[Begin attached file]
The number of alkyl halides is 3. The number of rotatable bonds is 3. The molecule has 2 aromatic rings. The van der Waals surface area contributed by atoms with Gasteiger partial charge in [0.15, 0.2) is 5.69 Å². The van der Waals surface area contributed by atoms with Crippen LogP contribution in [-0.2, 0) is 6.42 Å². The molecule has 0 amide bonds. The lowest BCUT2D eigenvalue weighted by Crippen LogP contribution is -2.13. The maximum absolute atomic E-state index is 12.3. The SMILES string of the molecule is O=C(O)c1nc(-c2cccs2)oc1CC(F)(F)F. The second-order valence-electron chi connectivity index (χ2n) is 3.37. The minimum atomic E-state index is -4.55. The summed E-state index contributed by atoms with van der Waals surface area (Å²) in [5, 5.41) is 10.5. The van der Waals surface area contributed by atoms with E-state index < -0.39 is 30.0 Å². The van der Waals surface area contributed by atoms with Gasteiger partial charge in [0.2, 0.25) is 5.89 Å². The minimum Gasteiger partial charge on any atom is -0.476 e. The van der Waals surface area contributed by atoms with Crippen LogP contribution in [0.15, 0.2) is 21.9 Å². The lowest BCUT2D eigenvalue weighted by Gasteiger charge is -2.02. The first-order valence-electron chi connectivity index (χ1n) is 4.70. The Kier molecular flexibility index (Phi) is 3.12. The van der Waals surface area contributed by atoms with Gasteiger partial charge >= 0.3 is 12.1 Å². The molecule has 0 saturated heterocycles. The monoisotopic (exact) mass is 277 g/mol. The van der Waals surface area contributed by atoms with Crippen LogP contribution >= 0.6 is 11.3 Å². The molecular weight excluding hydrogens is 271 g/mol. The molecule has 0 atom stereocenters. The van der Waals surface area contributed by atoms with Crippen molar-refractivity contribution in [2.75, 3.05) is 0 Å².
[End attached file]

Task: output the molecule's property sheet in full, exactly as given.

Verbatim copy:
The number of alkyl halides is 3. The number of rotatable bonds is 3. The molecule has 2 aromatic rings. The van der Waals surface area contributed by atoms with Gasteiger partial charge in [0.15, 0.2) is 5.69 Å². The van der Waals surface area contributed by atoms with Crippen LogP contribution in [-0.2, 0) is 6.42 Å². The molecule has 0 amide bonds. The lowest BCUT2D eigenvalue weighted by Crippen LogP contribution is -2.13. The maximum absolute atomic E-state index is 12.3. The SMILES string of the molecule is O=C(O)c1nc(-c2cccs2)oc1CC(F)(F)F. The second-order valence-electron chi connectivity index (χ2n) is 3.37. The minimum atomic E-state index is -4.55. The summed E-state index contributed by atoms with van der Waals surface area (Å²) in [5, 5.41) is 10.5. The van der Waals surface area contributed by atoms with E-state index < -0.39 is 30.0 Å². The van der Waals surface area contributed by atoms with Gasteiger partial charge in [0.2, 0.25) is 5.89 Å². The minimum Gasteiger partial charge on any atom is -0.476 e. The van der Waals surface area contributed by atoms with Crippen LogP contribution in [0.15, 0.2) is 21.9 Å². The lowest BCUT2D eigenvalue weighted by Gasteiger charge is -2.02. The first-order valence-electron chi connectivity index (χ1n) is 4.70. The Kier molecular flexibility index (Phi) is 3.12. The van der Waals surface area contributed by atoms with Gasteiger partial charge >= 0.3 is 12.1 Å². The molecule has 0 saturated heterocycles. The monoisotopic (exact) mass is 277 g/mol. The van der Waals surface area contributed by atoms with Crippen LogP contribution >= 0.6 is 11.3 Å². The molecular weight excluding hydrogens is 271 g/mol. The molecule has 0 atom stereocenters. The van der Waals surface area contributed by atoms with Crippen molar-refractivity contribution in [2.75, 3.05) is 0 Å².